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Pattern matching is coming to Python

I was really excited when last week, a set of PEPs (Python Enhancement Proposals) that introduced pattern matching to Python language were accepted. Pattern matching is one of those things that ever since I learned to use them in other languages, I've really wanted to have in Python.

The three accepted proposals are: PEP 634 that introduces the Structural Pattern Matching's specification, PEP 635 that introduces the motivation and rationale and PEP 636 that introduces a tutorial to how it works.

Pattern matching is scheduled to arrive in Python 3.10, in the fall of 2021.

What is pattern matching?

Pattern matching is a language structure that allows the developer to essentially do two things: to branch out based on the structure of the variable and to bind values to variables for further use. It provides a nicer interface to things that could be done with if/else clauses.

The example shown in PEP 636 is quite a good example of how pattern matching can make the code much easier to read and follow:

match command.split():
    case ["quit"]:
        print("Goodbye!")
        quit_game()
    case ["look"]:
        current_room.describe()
    case ["get", obj]:
        character.get(obj, current_room)
    case ["go", direction]:
        current_room = current_room.neighbor(direction)
    # The rest of your commands go here

Here, the output of command.split() is matched against different cases:

  • An array with a single value "quit"
  • An array with a single value "look"
  • An array with two values, first one being "get" and second being anything, bound into variable obj
  • An array with two values, first one being "go" and second being anything, bound into variable direction

Thanks to the structural pattern matching, we don't have to first branch out based on how many items there are in the array and then branch out based on values but we can do both at the same time and thanks to the binding of values, it's easier to write descriptive names without extra assignments.

The above example using if/else could look something like:

commands = command.split()
if len(commands) == 1:
  operation = commands[0]
  if operation == "quit":
    print("Goodbye!")
    quit_game()
  elif operation == "look":
    current_room.describe()
elif len(commands) == 2:
  [operation, value] = commands
  if operation == "get":
    character.get(value, current_room)
  elif operation == "go":
    current_room = current_room.neighbor(value)

I would argue that the first example is easier to read and makes it easier to understand and reason with the logic of the code.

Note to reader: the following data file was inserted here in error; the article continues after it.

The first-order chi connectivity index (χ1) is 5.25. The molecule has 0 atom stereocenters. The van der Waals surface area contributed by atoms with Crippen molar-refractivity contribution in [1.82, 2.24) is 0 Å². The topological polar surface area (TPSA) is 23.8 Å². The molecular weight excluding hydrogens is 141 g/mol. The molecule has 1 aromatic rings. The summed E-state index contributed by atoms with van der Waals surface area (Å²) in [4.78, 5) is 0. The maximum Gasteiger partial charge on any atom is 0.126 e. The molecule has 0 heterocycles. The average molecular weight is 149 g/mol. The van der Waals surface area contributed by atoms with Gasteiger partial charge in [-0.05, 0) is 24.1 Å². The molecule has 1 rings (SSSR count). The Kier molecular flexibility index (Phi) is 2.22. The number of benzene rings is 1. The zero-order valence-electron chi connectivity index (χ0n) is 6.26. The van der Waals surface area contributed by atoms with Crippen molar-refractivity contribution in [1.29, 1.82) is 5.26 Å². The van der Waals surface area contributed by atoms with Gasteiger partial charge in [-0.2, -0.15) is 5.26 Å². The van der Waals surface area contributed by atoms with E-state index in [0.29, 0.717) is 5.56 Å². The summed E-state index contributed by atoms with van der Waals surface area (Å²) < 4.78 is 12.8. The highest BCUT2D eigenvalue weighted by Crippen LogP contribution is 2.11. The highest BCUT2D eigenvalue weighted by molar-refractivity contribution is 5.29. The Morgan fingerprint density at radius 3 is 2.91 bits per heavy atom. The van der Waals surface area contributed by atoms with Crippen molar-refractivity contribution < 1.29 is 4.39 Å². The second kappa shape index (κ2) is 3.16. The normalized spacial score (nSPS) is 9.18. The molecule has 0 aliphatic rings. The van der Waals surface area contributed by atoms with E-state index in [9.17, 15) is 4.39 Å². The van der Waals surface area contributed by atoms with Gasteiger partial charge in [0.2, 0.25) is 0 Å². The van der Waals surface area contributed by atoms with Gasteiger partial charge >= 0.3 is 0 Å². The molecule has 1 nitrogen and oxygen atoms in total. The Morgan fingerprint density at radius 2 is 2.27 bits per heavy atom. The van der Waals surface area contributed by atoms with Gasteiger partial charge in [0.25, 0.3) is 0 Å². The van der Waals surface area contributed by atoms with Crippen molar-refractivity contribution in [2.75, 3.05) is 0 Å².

To match a default case, this proposal introduces a wild card case _:

case _:
  print(f"Sorry, I couldn't understand {command}!")

or, as and guards

In addition to matching just based on a single structure or literal case (or a combination of those), the proposal introduces a couple of additional ways to build powerful patterns.

With | operator, you can match multiple values:

match direction:
  case "left" | "right":
    print("Moving horizontally")
  case "up" | "down":
    print("Moving vertically")
  case _:
    print("I don't know how to move into that direction")

And if you want to capture the value of those multiple options, you can use as:

match direction:
  case ("left" | "right") as direction:
    print(f"Moving horizontally to {direction}")
  case ("up" | "down") as direction:
    print(f"Moving vertically to {direction}")
  case _:
    print("I don't know how to move into that direction")

and finally you can add extra conditions with guards using if:

match points:
  case [x, y] if x == y:
    print("x == y")
  case [x, y] if x > y:
    print("x > y")
  case [x, y] if x < y:
    print("x < y")

Mappings

Another way you'll be able to match is based on a structure and keys of a dictionary. This is very useful when receiving data in JSON form and parsing it into a dictionary in Python:

data = get_json_data()
match data:
  case { "status": status, "data": messages }:
    process_messages(messages)
  case { "error": error, **rest }:
    process_error(error)

The way this matching works, is that any extra keys will be ignored and the first case will match any data that has keys  "status" and "data" and will bind only those values. The second case will match any object that has a key "error" and will bind all the others into variable rest.

And the other ways

To get the full picture of what these proposals will bring to the language, I recommend reading them all through: PEP 634, PEP 635 and PEP 636. For example, I didn't write at all about matching objects but there are good examples in the proposals for those as well.

Is this a good thing?

The decision to accept the proposal sparked a lot of discussion (unfortunately much of it very unproductive and mean) but I have to say I'm a big fan. Pattern matching helps make code often so much easier to read, as long as it doesn't try to do too much.

As I've been learning Rust recently, pattern matching has been one of those things I really really like.

Pattern matching is not the most intuitive features though and it can be hard to grasp at first. Luckily, everything you can do with pattern matching you can do with if/else  so beginners don't have to dive deep into learning pattern matching as their first thing when learning programming.